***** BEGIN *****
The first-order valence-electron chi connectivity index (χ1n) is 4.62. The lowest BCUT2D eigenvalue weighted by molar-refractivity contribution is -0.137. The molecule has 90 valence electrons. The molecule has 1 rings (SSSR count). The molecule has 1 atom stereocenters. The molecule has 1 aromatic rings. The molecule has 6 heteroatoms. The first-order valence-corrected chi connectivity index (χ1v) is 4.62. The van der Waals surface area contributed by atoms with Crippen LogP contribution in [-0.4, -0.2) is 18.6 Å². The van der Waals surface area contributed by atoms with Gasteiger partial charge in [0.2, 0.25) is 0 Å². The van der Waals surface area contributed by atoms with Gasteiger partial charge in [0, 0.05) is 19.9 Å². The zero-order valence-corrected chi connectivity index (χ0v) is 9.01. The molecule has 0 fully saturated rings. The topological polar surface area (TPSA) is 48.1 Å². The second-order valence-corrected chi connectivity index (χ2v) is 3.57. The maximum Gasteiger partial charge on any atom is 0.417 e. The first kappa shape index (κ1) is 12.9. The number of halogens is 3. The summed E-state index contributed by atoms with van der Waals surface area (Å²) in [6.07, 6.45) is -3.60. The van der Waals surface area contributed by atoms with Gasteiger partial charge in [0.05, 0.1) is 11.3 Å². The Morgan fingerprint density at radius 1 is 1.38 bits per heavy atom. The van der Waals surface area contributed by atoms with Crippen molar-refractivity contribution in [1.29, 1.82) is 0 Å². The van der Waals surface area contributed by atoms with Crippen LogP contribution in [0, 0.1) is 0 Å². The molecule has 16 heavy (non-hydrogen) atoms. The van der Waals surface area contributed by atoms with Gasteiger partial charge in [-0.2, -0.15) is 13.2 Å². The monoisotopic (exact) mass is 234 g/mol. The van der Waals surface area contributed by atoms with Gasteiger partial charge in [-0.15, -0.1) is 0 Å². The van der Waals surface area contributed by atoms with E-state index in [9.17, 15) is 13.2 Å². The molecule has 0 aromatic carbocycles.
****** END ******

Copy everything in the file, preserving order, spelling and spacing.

The first-order valence-electron chi connectivity index (χ1n) is 4.62. The lowest BCUT2D eigenvalue weighted by molar-refractivity contribution is -0.137. The molecule has 90 valence electrons. The molecule has 1 rings (SSSR count). The molecule has 1 atom stereocenters. The molecule has 1 aromatic rings. The molecule has 6 heteroatoms. The first-order valence-corrected chi connectivity index (χ1v) is 4.62. The van der Waals surface area contributed by atoms with Crippen LogP contribution in [-0.4, -0.2) is 18.6 Å². The van der Waals surface area contributed by atoms with Gasteiger partial charge in [0.2, 0.25) is 0 Å². The van der Waals surface area contributed by atoms with Gasteiger partial charge in [0, 0.05) is 19.9 Å². The zero-order valence-corrected chi connectivity index (χ0v) is 9.01. The molecule has 0 fully saturated rings. The topological polar surface area (TPSA) is 48.1 Å². The second-order valence-corrected chi connectivity index (χ2v) is 3.57. The maximum Gasteiger partial charge on any atom is 0.417 e. The first kappa shape index (κ1) is 12.9. The number of halogens is 3. The summed E-state index contributed by atoms with van der Waals surface area (Å²) in [6.07, 6.45) is -3.60. The van der Waals surface area contributed by atoms with Gasteiger partial charge in [0.05, 0.1) is 11.3 Å². The Morgan fingerprint density at radius 1 is 1.38 bits per heavy atom. The van der Waals surface area contributed by atoms with Crippen molar-refractivity contribution in [1.29, 1.82) is 0 Å². The van der Waals surface area contributed by atoms with Crippen LogP contribution in [0, 0.1) is 0 Å². The molecule has 16 heavy (non-hydrogen) atoms. The van der Waals surface area contributed by atoms with Gasteiger partial charge in [-0.2, -0.15) is 13.2 Å². The monoisotopic (exact) mass is 234 g/mol. The van der Waals surface area contributed by atoms with Gasteiger partial charge in [-0.15, -0.1) is 0 Å². The van der Waals surface area contributed by atoms with E-state index in [9.17, 15) is 13.2 Å². The molecule has 0 aromatic carbocycles.